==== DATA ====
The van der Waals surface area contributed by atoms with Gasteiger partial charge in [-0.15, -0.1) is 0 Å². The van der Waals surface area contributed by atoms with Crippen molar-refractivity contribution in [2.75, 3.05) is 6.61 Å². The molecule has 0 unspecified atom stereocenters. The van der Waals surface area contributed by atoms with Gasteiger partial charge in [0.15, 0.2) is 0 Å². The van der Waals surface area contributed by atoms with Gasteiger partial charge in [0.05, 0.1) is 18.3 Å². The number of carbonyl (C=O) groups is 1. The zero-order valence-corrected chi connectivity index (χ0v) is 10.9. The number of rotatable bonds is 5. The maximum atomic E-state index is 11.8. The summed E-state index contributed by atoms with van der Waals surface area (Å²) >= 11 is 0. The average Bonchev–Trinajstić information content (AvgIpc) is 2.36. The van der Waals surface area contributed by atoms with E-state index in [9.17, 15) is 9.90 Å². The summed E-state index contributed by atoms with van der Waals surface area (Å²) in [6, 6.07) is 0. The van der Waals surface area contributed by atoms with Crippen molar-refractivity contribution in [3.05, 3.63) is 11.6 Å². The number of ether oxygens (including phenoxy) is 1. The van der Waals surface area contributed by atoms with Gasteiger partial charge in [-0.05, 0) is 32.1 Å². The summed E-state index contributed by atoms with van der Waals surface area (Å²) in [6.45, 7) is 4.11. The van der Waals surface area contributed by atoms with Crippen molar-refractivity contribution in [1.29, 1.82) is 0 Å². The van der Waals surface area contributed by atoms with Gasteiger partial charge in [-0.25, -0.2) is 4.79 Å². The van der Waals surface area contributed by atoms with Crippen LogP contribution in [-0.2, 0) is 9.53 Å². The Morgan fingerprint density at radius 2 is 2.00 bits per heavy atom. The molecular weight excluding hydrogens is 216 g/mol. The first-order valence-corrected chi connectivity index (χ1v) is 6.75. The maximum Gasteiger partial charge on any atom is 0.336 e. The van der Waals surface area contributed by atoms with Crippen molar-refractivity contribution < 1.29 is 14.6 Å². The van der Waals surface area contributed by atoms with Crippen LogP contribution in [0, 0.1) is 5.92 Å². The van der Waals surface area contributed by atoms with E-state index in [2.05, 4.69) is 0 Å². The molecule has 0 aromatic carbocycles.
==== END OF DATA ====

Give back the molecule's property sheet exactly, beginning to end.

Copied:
The van der Waals surface area contributed by atoms with Gasteiger partial charge in [-0.15, -0.1) is 0 Å². The van der Waals surface area contributed by atoms with Crippen molar-refractivity contribution in [2.75, 3.05) is 6.61 Å². The molecule has 0 unspecified atom stereocenters. The van der Waals surface area contributed by atoms with Gasteiger partial charge in [0.15, 0.2) is 0 Å². The van der Waals surface area contributed by atoms with Gasteiger partial charge in [0.05, 0.1) is 18.3 Å². The number of carbonyl (C=O) groups is 1. The zero-order valence-corrected chi connectivity index (χ0v) is 10.9. The number of rotatable bonds is 5. The maximum atomic E-state index is 11.8. The summed E-state index contributed by atoms with van der Waals surface area (Å²) >= 11 is 0. The average Bonchev–Trinajstić information content (AvgIpc) is 2.36. The van der Waals surface area contributed by atoms with E-state index in [9.17, 15) is 9.90 Å². The summed E-state index contributed by atoms with van der Waals surface area (Å²) in [6, 6.07) is 0. The van der Waals surface area contributed by atoms with Crippen molar-refractivity contribution in [3.05, 3.63) is 11.6 Å². The number of ether oxygens (including phenoxy) is 1. The van der Waals surface area contributed by atoms with Gasteiger partial charge in [-0.05, 0) is 32.1 Å². The summed E-state index contributed by atoms with van der Waals surface area (Å²) in [6.45, 7) is 4.11. The van der Waals surface area contributed by atoms with Crippen molar-refractivity contribution in [1.29, 1.82) is 0 Å². The van der Waals surface area contributed by atoms with Gasteiger partial charge in [-0.25, -0.2) is 4.79 Å². The van der Waals surface area contributed by atoms with Crippen LogP contribution in [-0.2, 0) is 9.53 Å². The Morgan fingerprint density at radius 2 is 2.00 bits per heavy atom. The molecular weight excluding hydrogens is 216 g/mol. The first-order valence-corrected chi connectivity index (χ1v) is 6.75. The maximum Gasteiger partial charge on any atom is 0.336 e. The van der Waals surface area contributed by atoms with Crippen molar-refractivity contribution < 1.29 is 14.6 Å². The van der Waals surface area contributed by atoms with Crippen LogP contribution in [0, 0.1) is 5.92 Å². The van der Waals surface area contributed by atoms with E-state index in [2.05, 4.69) is 0 Å². The molecule has 0 aromatic carbocycles.